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wrote: “A revolution is under way in the store-dominated world of retailing. The instigators are non-store retailers who are appearing in new forms, proliferating in numbers and gaining market share from store-based retailers.” As contemporary as that might sound, these authors wrote the statement in a 1980 article.2 The seeds of this rise of the non-store, the authors correctly observed, were due to: (1) Increased emphasis on consumers’ self-identity and need for items more individualized—which was more than most stores can maintain on their shelves; (2) A higher proportion of women entering the workforce and having less time to shop; (3) A desire for more leisure time—which is borne out by the Consumer Expenditure Surveys3 in recent years; (4) Heightened interest in specialty items that may be hard to get in most stores; (5) Increasingly rapid consumer acceptance of technology; and (6) People have become “psychologically prepared for new forms of shopping.” So, what did the authors recommend to retailers to do

strategically? One suggestion they offered has a uniquely modern sound for downtown retail. The non-store, those professors opined, will “force store developers to enhance the attractiveness of urban centers. This can be done by emphasizing a unique shopping experience, more akin to entrainment than shopping.” Although many retail real- estate people seem to think that the omni-channel or multi-channel consumer buying is new and revolutionary, it is not. Retailing—as is true for most industries—always is evolving, retail technology is transforming and societal drivers still are shaping those trends. This retail evolution has changed the competitive

landscape. It should not be feared, but understood.4 Witness the fact that Sears once—not that many years ago—was the nation’s largest retailer, but no more. It is also important to heed the words of Milton Cooper—the founder of Kimco—about the distinction between a retailer and the property they lease. Cooper opined in his letter to shareholders in his 2003 Annual Report that:

Retail is a tough, dicey business! Rather than set forth

all of the reasons why it so risky, I thought I would save some time and space and just show a PARTIAL list of retailers or concepts that have "bit the dust." I emphasize "partial" since I am sure I have omitted many other retail casualties, and I am also sure that the list will grow between the date of this writing and the time of your reading. W. T. Grant, Bradlees, Caldor, Ames, Jamesway, Daylin,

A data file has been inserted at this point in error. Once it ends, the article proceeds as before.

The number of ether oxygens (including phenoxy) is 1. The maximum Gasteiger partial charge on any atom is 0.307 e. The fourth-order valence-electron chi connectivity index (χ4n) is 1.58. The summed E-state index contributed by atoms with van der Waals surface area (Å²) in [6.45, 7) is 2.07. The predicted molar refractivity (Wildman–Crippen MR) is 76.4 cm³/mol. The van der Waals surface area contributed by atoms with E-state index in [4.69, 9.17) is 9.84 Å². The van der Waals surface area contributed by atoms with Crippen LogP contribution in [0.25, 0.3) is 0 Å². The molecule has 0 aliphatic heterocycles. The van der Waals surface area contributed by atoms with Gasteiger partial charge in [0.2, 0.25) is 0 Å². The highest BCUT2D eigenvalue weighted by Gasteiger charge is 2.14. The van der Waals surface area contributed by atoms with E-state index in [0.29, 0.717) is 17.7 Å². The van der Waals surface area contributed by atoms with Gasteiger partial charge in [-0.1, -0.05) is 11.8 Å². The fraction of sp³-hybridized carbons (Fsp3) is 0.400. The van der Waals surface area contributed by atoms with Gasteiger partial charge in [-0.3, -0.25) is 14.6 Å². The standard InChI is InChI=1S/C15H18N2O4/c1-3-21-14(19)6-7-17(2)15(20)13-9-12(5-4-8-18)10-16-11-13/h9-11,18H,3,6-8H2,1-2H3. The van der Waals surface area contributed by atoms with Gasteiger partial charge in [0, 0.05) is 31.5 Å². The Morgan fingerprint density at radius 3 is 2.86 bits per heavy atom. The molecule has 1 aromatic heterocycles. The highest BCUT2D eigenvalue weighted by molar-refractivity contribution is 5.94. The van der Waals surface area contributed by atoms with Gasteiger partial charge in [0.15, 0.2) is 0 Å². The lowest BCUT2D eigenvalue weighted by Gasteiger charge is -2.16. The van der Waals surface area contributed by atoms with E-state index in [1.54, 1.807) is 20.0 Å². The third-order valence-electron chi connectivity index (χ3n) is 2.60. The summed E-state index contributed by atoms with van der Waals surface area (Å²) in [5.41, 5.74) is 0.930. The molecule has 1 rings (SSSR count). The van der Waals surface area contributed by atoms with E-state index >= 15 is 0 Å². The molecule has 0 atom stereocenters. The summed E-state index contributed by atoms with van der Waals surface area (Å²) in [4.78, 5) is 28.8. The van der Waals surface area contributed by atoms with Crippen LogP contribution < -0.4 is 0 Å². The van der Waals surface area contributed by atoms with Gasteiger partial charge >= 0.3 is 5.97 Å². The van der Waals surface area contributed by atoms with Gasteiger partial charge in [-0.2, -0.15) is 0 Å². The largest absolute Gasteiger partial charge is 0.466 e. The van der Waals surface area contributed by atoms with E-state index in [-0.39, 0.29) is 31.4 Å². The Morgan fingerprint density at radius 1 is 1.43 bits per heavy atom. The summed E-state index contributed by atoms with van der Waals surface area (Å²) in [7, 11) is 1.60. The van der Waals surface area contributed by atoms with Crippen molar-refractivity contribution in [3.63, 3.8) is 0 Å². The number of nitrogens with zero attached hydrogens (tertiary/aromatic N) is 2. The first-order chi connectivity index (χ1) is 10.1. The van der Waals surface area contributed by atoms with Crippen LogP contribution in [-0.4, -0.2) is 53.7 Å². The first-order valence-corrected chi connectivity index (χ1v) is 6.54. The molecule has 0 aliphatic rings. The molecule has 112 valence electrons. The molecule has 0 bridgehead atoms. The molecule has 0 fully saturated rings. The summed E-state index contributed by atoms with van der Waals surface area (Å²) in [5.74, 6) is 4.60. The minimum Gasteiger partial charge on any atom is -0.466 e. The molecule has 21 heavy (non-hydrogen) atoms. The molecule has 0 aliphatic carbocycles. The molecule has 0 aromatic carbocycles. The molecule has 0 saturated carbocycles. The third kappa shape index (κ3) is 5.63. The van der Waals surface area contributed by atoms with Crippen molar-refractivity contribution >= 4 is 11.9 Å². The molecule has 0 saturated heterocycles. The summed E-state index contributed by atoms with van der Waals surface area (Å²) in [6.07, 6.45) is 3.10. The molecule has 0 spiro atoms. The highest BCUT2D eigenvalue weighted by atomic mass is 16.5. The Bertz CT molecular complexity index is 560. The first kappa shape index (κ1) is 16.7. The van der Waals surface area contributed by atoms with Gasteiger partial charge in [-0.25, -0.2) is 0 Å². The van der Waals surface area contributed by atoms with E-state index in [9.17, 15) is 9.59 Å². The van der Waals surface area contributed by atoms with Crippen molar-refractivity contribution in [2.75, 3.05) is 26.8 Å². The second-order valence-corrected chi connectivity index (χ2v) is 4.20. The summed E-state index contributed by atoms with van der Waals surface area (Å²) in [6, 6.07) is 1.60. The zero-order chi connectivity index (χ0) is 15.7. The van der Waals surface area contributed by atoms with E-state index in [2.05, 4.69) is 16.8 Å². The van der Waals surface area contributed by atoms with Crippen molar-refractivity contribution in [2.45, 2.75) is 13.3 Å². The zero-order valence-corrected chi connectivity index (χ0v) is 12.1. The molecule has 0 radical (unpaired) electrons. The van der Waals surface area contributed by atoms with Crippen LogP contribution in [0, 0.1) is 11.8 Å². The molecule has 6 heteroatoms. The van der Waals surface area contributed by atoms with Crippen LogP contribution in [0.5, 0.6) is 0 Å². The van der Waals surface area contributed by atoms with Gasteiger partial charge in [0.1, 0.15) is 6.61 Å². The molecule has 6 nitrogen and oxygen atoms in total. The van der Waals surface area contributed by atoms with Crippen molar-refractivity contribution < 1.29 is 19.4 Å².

Service Merchandise, Phar-Mor, Hills, Venture Stores, Montgomery Ward, Korvettes, Clover Stores, Zayre, Hechinger, HomeBase, HomePlace, Builders Square, Uptons, Jacobson Stores, Zany Brainy, Kids “R” Us, Big Bear Supermarkets, The Wiz, Drug Emporium, Grand Union, Hit or Miss, Lechters, Just For Feet, One Price Clothing Store and MJ Designs… If a modern Rip Van Winkle were to wake up after a

twenty-year slumber and stroll down Fifth Avenue, he would no longer find W. J. Sloane’s, E. J. Korvette, Arnold Constable, Russek’s, or a number of others. These retailers are gone, but the real estate in which they dwelled is thriving. And there are still many weak retailers occupying strong real estate locations.5

An Old Paradigm Revisited A century ago, Joseph A. Schumpeter—a Harvard

economics professor and once Austria’s Minister of Finance—wrote about this growth process in his Theory of Economic Development.6 Schumpeter constructed his paradigm as an innovation-wave theory. Put simply, Schumpeter argued that economic development is a discontinuous process of change, appearing in clusters of entrepreneurial activity that create changes in the structure of the economy: new production or delivery techniques, new products, new markets, new materials and so forth. The process of that technological change begins slowly

and often is depicted as an “S-curve” as shown in Figure 10-2. The change in that S-curve itself often is depicted as a bell-curve—as shown in Figure 10-3—that shows the stages of diffusion of technology, which begins from the

2 Larry J. Rosenberg and Elizabeth C. Hirschman, “Retailing Without Stores,” Harvard Business Review (Vol. 58, Issue 4), July-August 1980, pp.

103-112. 3 “U.S. Shopping Time Continues to Dwindle,” Retail Real Estate Business Conditions, International Council of Shopping Centers (Vol. 9, No. 14),

June 22, 2012. 4 It is also useful to recognize that “showrooming”—another often “feared” retail development—has been part of the retail industry for a long, long time and will not, in and of itself, eliminate the retail store need. Indeed, in 1971, Service Merchandise’s business model was based on a catalog “showroom” concept with a warehouse connected to the store to fulfill the orders. Consumers responded positively to this showroom concept, but ultimately the catalog showrooms were not adjusting to the market fast enough and declining profitably set in to end the store’s experiment. But Service Merchandise understood the need for a state-of-the-art inventory replenishment system and invested heavily in that technology. Today retailers are responding to that “showrooming” with technology to close the sale on one’s smartphone or in-store kiosks and provide the product to

the consumer in the store or ship to one’s home. 5 Kimco Realty Corporation, 2003 Annual Report, p. 6. 6 Joseph A. Schumpeter, 1912. The Theory of Economic Development. Leipzig: Duncker and Humblot. Translated by Redvers Opie. Cambridge:

Harvard University Press, 1934. Reprint. New York: Oxford University Press, 1961. 49


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